I’ve lived with a chronic illness and the accompanying chronic pain since I was a kid. Over the years I had all the unlovely, hurtful labels placed on me. Whiner. Complainer. Hypochondriac. Wimp. Baby. Selfish. Spoiled. When you have an illness that only damages you on the inside, leaving you looking normal and healthy on the outside, that sort of, often unintentional, cruelty is pretty much par for the course. Before my early twenties I kept my illness a secret. My silence pretty much guaranteed that I would get misunderstood and incorrectly labeled.
It was my own fault. I didn’t trust people to understand what was going on in my body. I didn’t really even understand how to explain to them that my own immune system was attacking my body. I didn’t have words to explain the pain or the frustration or the depression that came hand in hand with being sick. It was isolating and frustrating and very, very lonely.
At around 24, 25 I started working with a nurse. She joined the patient education department I’d been working in as a girl friday. She was smart, intuitive and outed me so to speak. S picked up on what was going on with me and helped me find the strength to tell the world what was really wrong. I started learning how to tell people about a being sick, how to handle the “you’re too young for that” comments and such. And things got so much better.
Today, in my mid 30’s, I’m an outspoken advocate for invisible illnesses like my own Rheumatoid Arthritis and others like Fibromyalgia, Sojourns, etc. I try to turn every one of my bad days into a way to educate people about these illnesses. I try to reach out to newly diagnosed people and let them know that they are not alone.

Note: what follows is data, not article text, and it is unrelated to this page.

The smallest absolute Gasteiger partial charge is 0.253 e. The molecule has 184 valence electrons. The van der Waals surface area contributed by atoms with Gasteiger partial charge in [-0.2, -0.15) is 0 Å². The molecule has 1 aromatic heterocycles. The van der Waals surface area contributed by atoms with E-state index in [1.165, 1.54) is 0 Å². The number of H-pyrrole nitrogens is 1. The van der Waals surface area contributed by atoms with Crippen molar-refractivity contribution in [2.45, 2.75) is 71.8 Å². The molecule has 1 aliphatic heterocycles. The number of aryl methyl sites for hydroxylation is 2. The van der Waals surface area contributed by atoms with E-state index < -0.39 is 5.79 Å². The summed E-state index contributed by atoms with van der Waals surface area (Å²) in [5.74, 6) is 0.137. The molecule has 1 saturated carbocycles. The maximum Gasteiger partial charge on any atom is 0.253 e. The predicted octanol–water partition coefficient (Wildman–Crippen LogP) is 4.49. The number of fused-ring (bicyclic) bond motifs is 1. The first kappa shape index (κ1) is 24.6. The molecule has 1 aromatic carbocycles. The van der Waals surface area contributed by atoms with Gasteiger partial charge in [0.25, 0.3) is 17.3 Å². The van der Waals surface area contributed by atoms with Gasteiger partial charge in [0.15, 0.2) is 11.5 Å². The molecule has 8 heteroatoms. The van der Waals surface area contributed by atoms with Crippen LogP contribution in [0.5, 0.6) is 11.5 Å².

Since becoming a voice for the invisible my world has gotten much richer. I’ve connected with people around the world. I’ve been quoted by the Arthritis Foundation in a national publication. I’ve increased awareness, knowledge and compassion in almost everyone in my world.
Almost everyone. I’ve recently been lucky enough to spend time with my aunt and uncle. More than I have in a good while as they live halfway across the country from me. And I’ve discovered that they are some of the ones I’ve been unable to reach. I’ve been guilt tripped for skipping a dinner out because chronic pain and fatigue had leveled me for the day. I’ve seen the look in their eyes when I beg off from a full day of walking or a bike ride in the mountains because of my illness-induced physical limitations. I know they see my attempts to explain my physical struggles as excuses to avoid family events. It makes me sad. They just don’t understand.
I’m not making excuses. I’m providing explanations. It’s up to them to listen and attempt to understand. I’m sad to see that they’re unwilling to do that. I’ll keep trying though. Everyone is reachable. Everyone is teachable. I will get through to them one day too.